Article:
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The Living Room Me and society What is a "Recluse"----a lifestyle choice, or a part of aging or none of the above?
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What is a "Recluse"----a lifestyle choice, or a part of aging or none of the above?
I have been looking at the lifestyle of a certain family member and a couple of friends---all over 55+--- and I would have to describe their behaviour as "reclusive".
They seem to acknowledge their need for space and alone time, both of which I need also--- but isn't cutting yourself off from mainstream society and being
solo a good part of the time unhealthy -----or just an inevitable part of aging? 

I am not saying these folks are holed up in a log cabin in the Montana woods with no human contact, but they seem to be fairly content (or accepting) of their aloneness.

I would like to hear from others if lots of alone time is inevitable as we age, or just a happily made choice?
Hi Deborah,
I may call myself a recluse but I'm not really, I have too many friends and neighbors to actually qualify.
I do however like a lot of time to myself and it seems to run in my family.  After a day or so of too much input we have to run home and draw the blinds and pull the covers over our heads.  We seem to gather together our scattered energies that way.
I've been this way since I was a really little kid and my mom pulled me out from under the blankets and dropped me at the bus stop.

What could she do?  There were laws to be observed...

And then of course adolescence came along and I discovered men which kept me out and about, and then college and work and marriage and kids of my own--you know the drill.

And now there's retirement. Hallelujah!  I'm reading all the books I missed out on and never listen to radio or TV or even go out much except for long walks, blessedly alone.  I also go to the symphony, the park, the botanical garden...

There are recluses who, Kazinsky-like, just hate people and are just too busy writing manifestos to bother with socializing.
And agoraphobics who really are afraid to go out.
And older folks who subsist on so little money that they can't afford to ask anyone in for coffee.  Too many of those...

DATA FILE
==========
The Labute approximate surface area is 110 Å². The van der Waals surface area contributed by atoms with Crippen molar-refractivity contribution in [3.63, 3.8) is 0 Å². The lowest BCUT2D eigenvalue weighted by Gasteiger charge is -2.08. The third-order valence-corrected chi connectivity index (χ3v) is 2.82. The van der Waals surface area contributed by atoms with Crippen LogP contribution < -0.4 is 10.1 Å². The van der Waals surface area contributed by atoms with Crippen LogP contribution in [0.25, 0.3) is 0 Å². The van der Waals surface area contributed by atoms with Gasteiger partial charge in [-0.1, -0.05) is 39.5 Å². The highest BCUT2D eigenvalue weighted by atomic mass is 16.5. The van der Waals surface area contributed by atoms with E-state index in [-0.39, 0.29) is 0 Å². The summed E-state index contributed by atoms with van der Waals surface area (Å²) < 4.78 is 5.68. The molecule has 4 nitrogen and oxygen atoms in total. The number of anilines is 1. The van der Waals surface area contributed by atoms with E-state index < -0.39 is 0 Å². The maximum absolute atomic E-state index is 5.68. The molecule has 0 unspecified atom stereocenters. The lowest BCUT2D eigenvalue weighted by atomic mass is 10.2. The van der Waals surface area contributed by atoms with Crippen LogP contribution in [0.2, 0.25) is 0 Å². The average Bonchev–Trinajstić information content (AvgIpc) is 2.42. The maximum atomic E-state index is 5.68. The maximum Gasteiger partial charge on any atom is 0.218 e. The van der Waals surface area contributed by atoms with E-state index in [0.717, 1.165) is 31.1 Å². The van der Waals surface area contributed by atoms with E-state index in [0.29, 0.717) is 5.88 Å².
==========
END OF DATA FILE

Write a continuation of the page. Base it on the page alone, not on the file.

And quite a few of us, as the years go by, have lost our friends and close relatives to death and as nice as young people are and neighbors newly met (say at the senior center).  They are strangers to us when we long for people to 'remember' with.  We're just adjusting.

I can't speak for anyone else but I've always valued my time, I'm even jealous of it and won't hand it over to just anybody except my really good friends.  I have four of them and they're scattered around the USA so when I want to see them I have to take my shoes off, get scanned and get on a plane.  Next spring I'm going to Europe for a month where I'm going to see all the big cities and sit in art galleries and in front of the duomo in Florence and Milano and go into a trance of appreciation and gratitude.  None of my friends are trance-prone like I am and they want to be a certain place at a certain time and I don't have to deal with that so much anymore more.  I can say, "Go there and I'll meet you at the Pantheon, Wednesday, 2pm--we'll have lunch."

I do miss a man's company more than I care to admit. But I can't eat my cake and have it too ( or whatever ) so aside from the occasional 'how do' I live without.

I am fortunate in my reclusiveness.  I enjoy it and appreciate it and I've been longing for it since I sprang from my mother's womb.
For me it's a wonderful choice and a tremendous relief.

In response to Linda OReilly
I can't wait! Reading your post is making me want retirement all the more. Too bad it is still a good 30 years away.